The Predominance Rule must be applied by all Boards of Examiners except where the Director of Academic and Student Affairs has granted exemption from its use. Exemption will be granted only where it is required by validating/accrediting bodies.
Important note: the zone of consideration for predominance has been reduced from 3% to 1% for students first enrolled in 2020-21 and thereafter.
The programme mark (i.e. the mark arrived at once all the weighted individual module marks are brought together) is truncated to one decimal place. This decimal place is discarded for the purpose of determining eligibility for predominance.
For students who were enrolled prior to 2020-21, they are eligible to be considered under the predominance rule where their programme mark is within 3% of the higher classification. Therefore, the thresholds for eligibility to be considered for a higher class of degree under the predominance rule for students who were enrolled prior to 2020-21 are as follows:
67+ for consideration for First Class
57+ for consideration for Second Class, First Division
47+ for consideration for Second Class, Second Division
37+ for consideration for Third Class
For students who first enrolled in 2020-21 and thereafter, they are eligible to be considered under the predominance rule where their programme mark is within 1% of the higher classification. Therefore, the thresholds for eligibility to be considered for a higher class of degree under the predominance rule for students who first enrolled in 2020-21 and thereafter are as follows:
69+ for consideration for First Class
59+ for consideration for Second Class, First Division
49+ for consideration for Second Class, Second Division
39+ for consideration for Third Class
For a higher classification to be awarded under predominance, the following must apply:
- The programme mark, truncated to an integer, must be at or above one of the thresholds set out above; and
- At least half the contributing weighted module marks must be in the higher classification.
Predominance calculations should be made using the formula outlined in regulation 7.2.5 of the Study Regulations for Undergraduate Programmes:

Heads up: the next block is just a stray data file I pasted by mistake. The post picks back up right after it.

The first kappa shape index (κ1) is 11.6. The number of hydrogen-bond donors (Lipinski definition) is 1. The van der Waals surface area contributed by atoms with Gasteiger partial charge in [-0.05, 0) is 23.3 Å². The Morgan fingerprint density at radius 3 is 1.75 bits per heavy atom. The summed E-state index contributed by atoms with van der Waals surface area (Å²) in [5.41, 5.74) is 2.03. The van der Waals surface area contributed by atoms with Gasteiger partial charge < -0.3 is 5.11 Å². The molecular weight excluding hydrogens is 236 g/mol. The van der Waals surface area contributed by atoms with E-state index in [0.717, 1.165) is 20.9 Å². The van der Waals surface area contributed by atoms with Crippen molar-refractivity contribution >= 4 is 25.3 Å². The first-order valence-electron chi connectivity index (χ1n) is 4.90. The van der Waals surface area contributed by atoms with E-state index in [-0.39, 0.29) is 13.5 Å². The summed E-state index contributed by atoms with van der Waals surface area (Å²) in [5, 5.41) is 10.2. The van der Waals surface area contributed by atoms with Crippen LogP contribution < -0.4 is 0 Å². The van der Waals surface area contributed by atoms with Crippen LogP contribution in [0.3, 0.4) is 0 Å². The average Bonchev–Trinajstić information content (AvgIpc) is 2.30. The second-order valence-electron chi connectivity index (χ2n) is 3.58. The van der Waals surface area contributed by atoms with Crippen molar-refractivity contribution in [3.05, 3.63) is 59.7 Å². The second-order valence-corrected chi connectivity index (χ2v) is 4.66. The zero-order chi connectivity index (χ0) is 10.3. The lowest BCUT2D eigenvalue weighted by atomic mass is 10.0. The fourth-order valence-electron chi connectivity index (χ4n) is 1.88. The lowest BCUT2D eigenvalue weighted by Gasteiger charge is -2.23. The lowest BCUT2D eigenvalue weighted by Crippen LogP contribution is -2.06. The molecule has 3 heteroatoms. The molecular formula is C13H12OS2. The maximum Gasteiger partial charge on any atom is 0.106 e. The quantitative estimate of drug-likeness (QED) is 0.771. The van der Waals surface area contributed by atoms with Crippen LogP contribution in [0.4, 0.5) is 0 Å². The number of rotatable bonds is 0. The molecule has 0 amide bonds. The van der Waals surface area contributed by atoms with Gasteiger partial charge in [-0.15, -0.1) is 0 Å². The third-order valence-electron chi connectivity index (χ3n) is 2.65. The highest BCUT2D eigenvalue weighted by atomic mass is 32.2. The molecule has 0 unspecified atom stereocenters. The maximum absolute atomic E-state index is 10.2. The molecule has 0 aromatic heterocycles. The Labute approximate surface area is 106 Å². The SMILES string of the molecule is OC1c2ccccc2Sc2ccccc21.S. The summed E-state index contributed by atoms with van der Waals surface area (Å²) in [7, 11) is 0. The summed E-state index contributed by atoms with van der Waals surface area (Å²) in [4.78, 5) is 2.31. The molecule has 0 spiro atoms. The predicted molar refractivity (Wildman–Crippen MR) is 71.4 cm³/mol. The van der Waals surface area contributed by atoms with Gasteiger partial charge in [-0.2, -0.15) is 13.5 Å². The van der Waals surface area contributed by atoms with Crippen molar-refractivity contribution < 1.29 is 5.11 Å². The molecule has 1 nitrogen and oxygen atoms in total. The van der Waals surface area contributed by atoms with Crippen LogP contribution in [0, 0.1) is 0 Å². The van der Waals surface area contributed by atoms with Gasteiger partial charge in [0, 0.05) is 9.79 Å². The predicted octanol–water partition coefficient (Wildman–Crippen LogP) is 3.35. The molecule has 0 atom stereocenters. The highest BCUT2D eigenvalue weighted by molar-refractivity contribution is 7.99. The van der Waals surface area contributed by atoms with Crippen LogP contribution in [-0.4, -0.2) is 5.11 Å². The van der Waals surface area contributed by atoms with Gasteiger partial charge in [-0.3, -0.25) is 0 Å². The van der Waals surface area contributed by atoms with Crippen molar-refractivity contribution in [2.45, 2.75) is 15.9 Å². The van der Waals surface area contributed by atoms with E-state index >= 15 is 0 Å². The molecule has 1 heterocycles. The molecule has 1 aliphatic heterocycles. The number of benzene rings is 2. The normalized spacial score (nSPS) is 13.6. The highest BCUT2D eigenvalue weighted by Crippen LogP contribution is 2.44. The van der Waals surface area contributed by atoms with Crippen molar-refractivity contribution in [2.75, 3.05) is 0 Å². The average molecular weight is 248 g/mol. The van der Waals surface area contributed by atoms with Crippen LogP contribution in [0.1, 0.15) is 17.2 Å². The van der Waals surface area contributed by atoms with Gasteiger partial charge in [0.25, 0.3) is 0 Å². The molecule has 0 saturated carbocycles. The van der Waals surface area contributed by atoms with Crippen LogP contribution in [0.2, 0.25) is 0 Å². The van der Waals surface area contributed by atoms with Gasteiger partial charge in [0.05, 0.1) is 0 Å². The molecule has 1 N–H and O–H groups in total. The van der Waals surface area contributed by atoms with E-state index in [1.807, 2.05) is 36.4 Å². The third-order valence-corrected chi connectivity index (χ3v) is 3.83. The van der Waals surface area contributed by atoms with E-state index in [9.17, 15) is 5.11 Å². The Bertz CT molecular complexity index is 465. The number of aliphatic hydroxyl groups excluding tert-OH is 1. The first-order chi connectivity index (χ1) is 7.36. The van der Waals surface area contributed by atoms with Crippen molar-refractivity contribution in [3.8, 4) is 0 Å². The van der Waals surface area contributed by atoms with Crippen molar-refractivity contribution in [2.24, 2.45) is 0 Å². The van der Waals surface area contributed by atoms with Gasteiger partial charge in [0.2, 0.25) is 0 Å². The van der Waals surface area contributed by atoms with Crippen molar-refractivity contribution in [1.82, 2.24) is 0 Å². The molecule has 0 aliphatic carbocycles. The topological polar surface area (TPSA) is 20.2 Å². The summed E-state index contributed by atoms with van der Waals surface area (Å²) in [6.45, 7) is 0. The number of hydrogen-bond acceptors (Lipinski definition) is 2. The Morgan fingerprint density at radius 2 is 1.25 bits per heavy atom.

Let n1, n2, n3, n4 be the number of modules at Stages 1, 2, 3 and 4 respectively in which the mark is above the relevant borderline.*
Let p1, p2, p3, p4 be the percentage weights at Stages 1, 2, 3 and 4 respectively (for example, if Stage 3 is weighted at 60%, then p3 = 60).
The higher classification is awarded if:
Bachelor’s degrees: n1 x p1 + n2 x p2 + n3 x p3 ≥ 300
Integrated Master’s degrees: n1 x p1 + n2 x p2 + n3 x p3 + n4 x p4 ≥ 300
*This calculation is based on 20 CATS modules. Where a module is worth 40 CATS, this should be counted twice in the calculation.
Discounted Modules in Predominance
If a module has been discounted under the degree classification procedures, the Predominance Rule may be applied if the candidate’s resulting mark is at or above the relevant threshold, as outlined above. In such a case, the actual mark for a module that has been discounted is not included in the predominance calculation. Instead, the average of the remaining marks for the stage in which the discounted module was taken is calculated. The discounted mark is then replaced for predominance purposes with this average mark. For example, if the discounted mark is 51 and the average of the five remaining modules in the stage is 67, the predominance calculation will use the mark of 67 in place of the actual mark of 51. Predominance will therefore still be based on 18 modules (for a three-year degree programme).